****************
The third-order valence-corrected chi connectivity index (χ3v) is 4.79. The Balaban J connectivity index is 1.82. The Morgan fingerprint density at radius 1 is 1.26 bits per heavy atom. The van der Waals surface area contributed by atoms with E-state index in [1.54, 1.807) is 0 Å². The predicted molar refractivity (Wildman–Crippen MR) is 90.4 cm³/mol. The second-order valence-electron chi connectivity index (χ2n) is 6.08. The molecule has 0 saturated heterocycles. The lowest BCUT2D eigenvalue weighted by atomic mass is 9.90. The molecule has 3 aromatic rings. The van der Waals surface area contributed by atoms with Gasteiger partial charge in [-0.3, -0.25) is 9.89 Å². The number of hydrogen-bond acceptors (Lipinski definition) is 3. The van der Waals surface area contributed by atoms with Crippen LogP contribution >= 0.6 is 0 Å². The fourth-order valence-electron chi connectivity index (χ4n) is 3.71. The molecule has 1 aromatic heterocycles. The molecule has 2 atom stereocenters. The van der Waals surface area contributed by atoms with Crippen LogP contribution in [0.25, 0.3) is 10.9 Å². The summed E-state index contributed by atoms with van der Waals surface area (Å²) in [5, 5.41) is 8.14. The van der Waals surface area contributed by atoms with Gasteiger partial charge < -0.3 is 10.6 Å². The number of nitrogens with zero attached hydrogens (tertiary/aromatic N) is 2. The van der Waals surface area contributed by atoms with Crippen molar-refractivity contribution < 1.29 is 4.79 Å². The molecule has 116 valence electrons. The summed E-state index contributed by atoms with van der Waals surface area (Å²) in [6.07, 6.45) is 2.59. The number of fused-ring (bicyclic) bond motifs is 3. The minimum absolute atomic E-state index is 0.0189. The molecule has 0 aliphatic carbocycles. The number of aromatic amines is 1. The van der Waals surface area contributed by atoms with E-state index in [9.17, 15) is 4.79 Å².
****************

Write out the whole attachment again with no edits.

The third-order valence-corrected chi connectivity index (χ3v) is 4.79. The Balaban J connectivity index is 1.82. The Morgan fingerprint density at radius 1 is 1.26 bits per heavy atom. The van der Waals surface area contributed by atoms with E-state index in [1.54, 1.807) is 0 Å². The predicted molar refractivity (Wildman–Crippen MR) is 90.4 cm³/mol. The second-order valence-electron chi connectivity index (χ2n) is 6.08. The molecule has 0 saturated heterocycles. The lowest BCUT2D eigenvalue weighted by atomic mass is 9.90. The molecule has 3 aromatic rings. The van der Waals surface area contributed by atoms with Gasteiger partial charge in [-0.3, -0.25) is 9.89 Å². The number of hydrogen-bond acceptors (Lipinski definition) is 3. The van der Waals surface area contributed by atoms with Crippen LogP contribution >= 0.6 is 0 Å². The fourth-order valence-electron chi connectivity index (χ4n) is 3.71. The molecule has 1 aromatic heterocycles. The molecule has 2 atom stereocenters. The van der Waals surface area contributed by atoms with Crippen LogP contribution in [0.25, 0.3) is 10.9 Å². The summed E-state index contributed by atoms with van der Waals surface area (Å²) in [5, 5.41) is 8.14. The van der Waals surface area contributed by atoms with Gasteiger partial charge < -0.3 is 10.6 Å². The number of nitrogens with zero attached hydrogens (tertiary/aromatic N) is 2. The van der Waals surface area contributed by atoms with Crippen molar-refractivity contribution < 1.29 is 4.79 Å². The molecule has 116 valence electrons. The summed E-state index contributed by atoms with van der Waals surface area (Å²) in [6.07, 6.45) is 2.59. The number of fused-ring (bicyclic) bond motifs is 3. The minimum absolute atomic E-state index is 0.0189. The molecule has 0 aliphatic carbocycles. The number of aromatic amines is 1. The van der Waals surface area contributed by atoms with E-state index in [9.17, 15) is 4.79 Å².